Stack based vs Register based Virtual Machine Architecture, and the Dalvik VM

[Kostja Stern has been kind enough to translate this article in russian, which can be found here]
A virtual machine (VM) is a high level abstraction on top of the native operating system, that emulates a physical machine. Here, we are talking about process virtual machines and not system virtual machines. A virtual machine enables the same platform to run on multiple operating systems and hardware architectures. The Interpreters for Java and Python can be taken as examples, where the code is compiled into their VM specific bytecode. The same can be seen in the Microsoft .Net architecture, where code is compiled into intermediate language for the CLR (Common Language Runtime).

What should a virtual machine generally implement? It should emulate the operations carried out by a physical CPU and thus should ideally encompass the following concepts:

  • Compilation of source language into VM specific bytecode
  • Data structures to contains instructions and operands (the data the instructions process)
  • A call stack for function call operations
  • An ‘Instruction Pointer’ (IP) pointing to the next instruction to execute
  • A virtual ‘CPU’ – the instruction dispatcher that
    • Fetches the next instruction (addressed by the instruction pointer)
    • Decodes the operands
    • Executes the instruction

There are basically two main ways to implement a virtual machine: Stack based, and Register based. Examples of stack based VM’s are the Java Virtual Machine, the .Net CLR, and is the widely used method for implementing virtual machines. Examples of register based virtual machines are the Lua VM, and the Dalvik VM (which we will discuss shortly). The difference between the two approaches is in the mechanism used for storing and retrieving operands and their results.

Stack Based Virtual Machines

A stack based virtual machine implements the general features described as needed by a virtual machine in the points above, but the memory structure where the operands are stored is a stack data structure. Operations are carried out by popping data from the stack, processing them and pushing in back the results in LIFO (Last in First Out) fashion. In a stack based virtual machine, the operation of adding two numbers would usually be carried out in the following manner (where 20, 7, and ‘result’ are the operands):


  1. POP 20
  2. POP 7
  3. ADD 20, 7, result
  4. PUSH result

Because of the PUSH and POP operations, four lines of instructions is needed to carry out an addition operation. An advantage of the stack based model is that the operands are addressed implicitly by the stack pointer (SP in above image). This means that the Virtual machine does not need to know the operand addresses explicitly, as calling the stack pointer will give (Pop) the next operand. In stack based VM’s, all the arithmetic and logic operations are carried out via Pushing and Popping the operands and results in the stack.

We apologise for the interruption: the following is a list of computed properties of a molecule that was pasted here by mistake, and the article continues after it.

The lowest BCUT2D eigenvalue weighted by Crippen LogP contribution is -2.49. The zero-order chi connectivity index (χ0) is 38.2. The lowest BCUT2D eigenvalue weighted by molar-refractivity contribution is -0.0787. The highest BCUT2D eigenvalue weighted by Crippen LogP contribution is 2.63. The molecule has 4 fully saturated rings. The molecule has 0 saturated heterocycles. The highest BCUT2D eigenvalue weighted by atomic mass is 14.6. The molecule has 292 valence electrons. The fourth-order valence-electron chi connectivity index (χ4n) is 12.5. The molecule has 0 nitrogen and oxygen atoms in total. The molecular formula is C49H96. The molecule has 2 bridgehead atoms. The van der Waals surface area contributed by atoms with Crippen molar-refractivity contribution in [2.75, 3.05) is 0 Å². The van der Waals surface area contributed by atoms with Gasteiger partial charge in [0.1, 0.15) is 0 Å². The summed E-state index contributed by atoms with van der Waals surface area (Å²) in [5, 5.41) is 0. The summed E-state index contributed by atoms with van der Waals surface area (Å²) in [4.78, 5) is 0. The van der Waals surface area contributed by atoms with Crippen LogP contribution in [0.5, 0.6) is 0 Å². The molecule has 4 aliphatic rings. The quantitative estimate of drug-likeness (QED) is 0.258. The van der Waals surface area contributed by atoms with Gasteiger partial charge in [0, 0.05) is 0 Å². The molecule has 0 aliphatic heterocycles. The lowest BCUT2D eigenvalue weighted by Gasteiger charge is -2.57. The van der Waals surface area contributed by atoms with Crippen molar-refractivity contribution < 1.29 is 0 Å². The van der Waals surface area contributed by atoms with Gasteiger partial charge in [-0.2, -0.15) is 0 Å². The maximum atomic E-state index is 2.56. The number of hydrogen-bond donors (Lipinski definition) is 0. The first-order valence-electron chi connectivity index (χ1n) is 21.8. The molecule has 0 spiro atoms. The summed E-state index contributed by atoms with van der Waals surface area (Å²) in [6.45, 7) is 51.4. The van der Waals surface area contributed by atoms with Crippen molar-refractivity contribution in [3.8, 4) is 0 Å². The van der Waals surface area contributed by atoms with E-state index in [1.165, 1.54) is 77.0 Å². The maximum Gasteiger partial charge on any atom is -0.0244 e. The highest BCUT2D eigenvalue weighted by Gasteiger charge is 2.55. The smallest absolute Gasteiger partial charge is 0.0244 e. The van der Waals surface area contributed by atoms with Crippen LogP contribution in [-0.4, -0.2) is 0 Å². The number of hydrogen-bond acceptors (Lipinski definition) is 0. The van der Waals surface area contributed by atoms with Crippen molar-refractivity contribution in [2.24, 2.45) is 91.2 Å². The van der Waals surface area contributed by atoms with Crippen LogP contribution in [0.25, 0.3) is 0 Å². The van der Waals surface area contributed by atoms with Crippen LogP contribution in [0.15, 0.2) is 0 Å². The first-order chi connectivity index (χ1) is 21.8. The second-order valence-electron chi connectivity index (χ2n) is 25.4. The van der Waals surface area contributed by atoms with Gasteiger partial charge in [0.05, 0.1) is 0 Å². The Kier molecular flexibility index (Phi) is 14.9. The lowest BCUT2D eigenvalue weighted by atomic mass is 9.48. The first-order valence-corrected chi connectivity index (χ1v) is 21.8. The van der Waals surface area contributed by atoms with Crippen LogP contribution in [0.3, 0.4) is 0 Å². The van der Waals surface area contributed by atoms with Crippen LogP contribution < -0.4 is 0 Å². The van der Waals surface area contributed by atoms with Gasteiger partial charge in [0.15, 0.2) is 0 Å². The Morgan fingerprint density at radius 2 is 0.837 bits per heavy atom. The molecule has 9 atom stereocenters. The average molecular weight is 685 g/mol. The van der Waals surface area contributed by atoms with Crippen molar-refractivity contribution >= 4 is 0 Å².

Register Based Virtual Machines

In the register based implementation of a virtual machine, the data structure where the operands are stored is based on the registers of the CPU. There is no PUSH or POP operations here, but the instructions need to contain the addresses (the registers) of the operands. That is, the operands for the instructions are explicitly addressed in the instruction, unlike the stack based model where we had a stack pointer to point to the operand. For example, if an addition operation is to be carried out in a register based virtual machine, the instruction would more or less be as follows:


  1. ADD R1, R2, R3 ;        # Add contents of R1 and R2, store result in R3

As I mentioned earlier, there is no POP or PUSH operations, so the instruction for adding is just one line. But unlike the stack, we need to explicitly mention the addresses of the operands as R1, R2, and R3. The advantage here is that the overhead of pushing to and popping from a stack is non-existent, and instructions in a register based VM execute faster within the instruction dispatch loop.

Another advantage of the register based model is that it allows for some optimizations that cannot be done in the stack based approach. One such instance is when there are common sub expressions in the code, the register model can calculate it once and store the result in a register for future use when the sub expression comes up again, which reduces the cost of recalculating the expression.

The problem with a register based model is that the average register instruction is larger than an average stack instruction, as we need to specify the operand addresses explicitly. Whereas the instructions for a stack machine is short due to the stack pointer, the respective register machine instructions need to contain operand locations, and results in larger register code compared to stack code.

A great blog article I came across (At this link), contains an explanatory and simple C implementation of a register based virtual machine. If implementing virtual machines and interpreters is your main interest, the book by ANTLR creator Terrence Parr titled ‘Language Implementation Patterns: Create your own domain-specific and general programming languages’, might come in very handy.

The DALVIK virtual machine

The Dalvik virtual machine is implemented by Google for the Android OS, and functions as the Interpreter for Java code running on Android devices. It is a process virtual machine, whereby the the underlying Linux kernel of the Android OS spawns a new Dalvik VM instance for every process. Each process in Android has its own Dalvik VM instance. This reduces the chances of multi-application failure if one Dalvik VM crashes. Dalvik implements the register machine model, and unlike standard Java bytecode (which executes 8 bit stack instructions on the stack based JVM), uses a 16 bit instruction set.The registers are implemented in Dalvik as 4 bit fields.

If we want to dive a bit deep into the internals of how each process gets an instance of the Dalvik VM, we have to go back to the beginning… back to where the Linux kernel of the Android OS boots up:


When the system boots up, the boot loader loads the kernel into memory and initializes system parameters. Soon after this,

  • The kernel runs the Init program, which is the parent process for all processes in the system.
  • The Init program starts system daemons and the very important ‘Zygote’ service.